Monday, March 3, 2014

Spring is Here: Go Forth and Homestead

Growing Vegetables and Herbs, Home Harvesting and Keeping Honey Bees

Backyard Farming - Make Your Home a Homestead Series
by Kim Pezza
Published by Hatherleigh Press

When it comes to books, I have two main areas of affection. My first love is cookbooks, of course.
But, my newest infatuation is homesteading books which I suppose may also fall under the categories of self-sufficiency and pioneering. I've truly moved away from reading food blogs and spend most of my time on lifestyle blogs which feature back-to-basics ways of living such as gardening, preserving, and raising chickens. Raising backyard chickens is quite in vogue now.

As my homesteading library builds, I've discovered a wonderful little series to add to the subject. I say it's a little series because each book is around 100 pages, costs $5.95 retail, and focuses on one area of homesteading. Currently, there are five books available in the Backyard Farming: Make Your Home a Homestead series by Kim Pezza. There are also two more books on the way later in 2014, Raising Cattle for Dairy and Beef and Growing Garlic. 
Raising Chickens, Raising Goats, Raising Cattle for Dairy and Beef (coming May 2014)
Not pictured, but coming in September 2014, Growing Garlic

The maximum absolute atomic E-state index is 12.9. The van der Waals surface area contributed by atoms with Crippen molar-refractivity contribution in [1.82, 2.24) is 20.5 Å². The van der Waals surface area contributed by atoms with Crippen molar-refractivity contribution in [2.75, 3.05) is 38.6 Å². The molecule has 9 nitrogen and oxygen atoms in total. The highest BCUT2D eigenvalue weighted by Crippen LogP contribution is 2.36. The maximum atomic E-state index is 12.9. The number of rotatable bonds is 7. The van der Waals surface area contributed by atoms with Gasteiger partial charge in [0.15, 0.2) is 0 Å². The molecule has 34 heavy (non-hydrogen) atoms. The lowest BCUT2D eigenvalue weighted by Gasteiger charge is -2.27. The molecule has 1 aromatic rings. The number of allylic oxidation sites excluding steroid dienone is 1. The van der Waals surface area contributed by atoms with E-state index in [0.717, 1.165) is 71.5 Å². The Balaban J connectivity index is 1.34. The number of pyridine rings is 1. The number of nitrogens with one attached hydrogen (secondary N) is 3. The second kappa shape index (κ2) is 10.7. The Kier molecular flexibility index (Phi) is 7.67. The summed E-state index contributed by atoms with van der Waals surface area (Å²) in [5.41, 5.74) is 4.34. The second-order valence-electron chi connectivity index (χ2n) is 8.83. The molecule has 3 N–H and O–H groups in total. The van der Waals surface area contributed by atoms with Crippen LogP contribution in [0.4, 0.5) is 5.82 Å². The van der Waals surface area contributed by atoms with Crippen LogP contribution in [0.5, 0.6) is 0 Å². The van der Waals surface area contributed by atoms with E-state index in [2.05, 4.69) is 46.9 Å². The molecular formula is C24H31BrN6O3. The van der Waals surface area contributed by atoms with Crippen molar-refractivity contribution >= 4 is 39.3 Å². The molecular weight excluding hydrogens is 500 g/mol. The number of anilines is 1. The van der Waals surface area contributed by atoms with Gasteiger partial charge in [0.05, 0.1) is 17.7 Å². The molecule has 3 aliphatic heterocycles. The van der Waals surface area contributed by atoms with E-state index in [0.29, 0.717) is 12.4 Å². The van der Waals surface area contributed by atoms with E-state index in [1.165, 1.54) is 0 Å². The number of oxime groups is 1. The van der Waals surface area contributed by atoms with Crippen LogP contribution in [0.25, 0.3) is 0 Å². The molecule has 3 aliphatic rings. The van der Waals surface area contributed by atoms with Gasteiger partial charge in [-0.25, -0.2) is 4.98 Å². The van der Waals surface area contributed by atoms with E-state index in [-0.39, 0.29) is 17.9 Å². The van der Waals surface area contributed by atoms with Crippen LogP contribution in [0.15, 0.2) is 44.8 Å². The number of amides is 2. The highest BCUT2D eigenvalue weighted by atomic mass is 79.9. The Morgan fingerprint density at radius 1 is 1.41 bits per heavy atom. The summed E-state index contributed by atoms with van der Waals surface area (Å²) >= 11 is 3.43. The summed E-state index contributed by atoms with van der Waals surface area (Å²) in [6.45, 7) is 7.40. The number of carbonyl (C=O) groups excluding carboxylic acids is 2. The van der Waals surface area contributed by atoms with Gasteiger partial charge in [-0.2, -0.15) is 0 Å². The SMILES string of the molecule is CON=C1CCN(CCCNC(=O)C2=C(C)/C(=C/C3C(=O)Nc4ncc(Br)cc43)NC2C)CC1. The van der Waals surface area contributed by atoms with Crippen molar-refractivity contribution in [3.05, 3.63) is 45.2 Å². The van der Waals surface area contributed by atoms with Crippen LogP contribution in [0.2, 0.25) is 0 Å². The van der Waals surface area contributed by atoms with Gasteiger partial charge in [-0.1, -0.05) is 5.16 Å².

Currently, I own and will be reviewing four of the books in this series: Growing Vegetables and Herbs, Home Harvesting, Keeping Honey Bees, and Raising Chickens. Each book begins with basic information on the subject. Growing Vegetables and Herbs transitions naturally into Home Harvesting with the first book showing you how to plan and maintain your garden. Home Harvesting shows you how to take those fruits and vegetables that grew in your garden and preserve them through canning, curing, pickling, and dehydrating. The end of Home Harvesting contains about a dozen pages of recipes.

As we are currently raising about a dozen chicks, I am interested in any tips that I can find on raising chickens. Raising Chickens contains information on different breeds and types of chickens and offers expert advice on feeding, breeding, incubating, keeping and culling, and preventing diseases. Since last year's chicken raising venture was a bust for us last year, I'm hoping that we'll have more success this year and will use this book as one of our guides.

While we have not ventured into the realm of beekeeping, I'm fascinated by the idea of it. Keeping Honey Bees is the first book that I've added to my collection on the subject. The book begins with the history of beekeeping and explains the hierarchy of bees. It also describes the equipment needed to start and maintain your hives, the process by which hives and pollination work, and, finally, the finale of harvesting and storing your honey.

If you're like me and are just beginning to dip your toe into the pond of homesteading and self-sufficiency, then this series of books is a great starting point to begin your reference library. The fact that each subject is published separately makes it perfect to select the area that is of the most interest to you. I do plan to acquire the whole series because you just never know when a garlic-eating goat will show up on your front porch and need a home.

Disclaimer: The publisher provided me with review copies; however, the opinion expressed here is my own.

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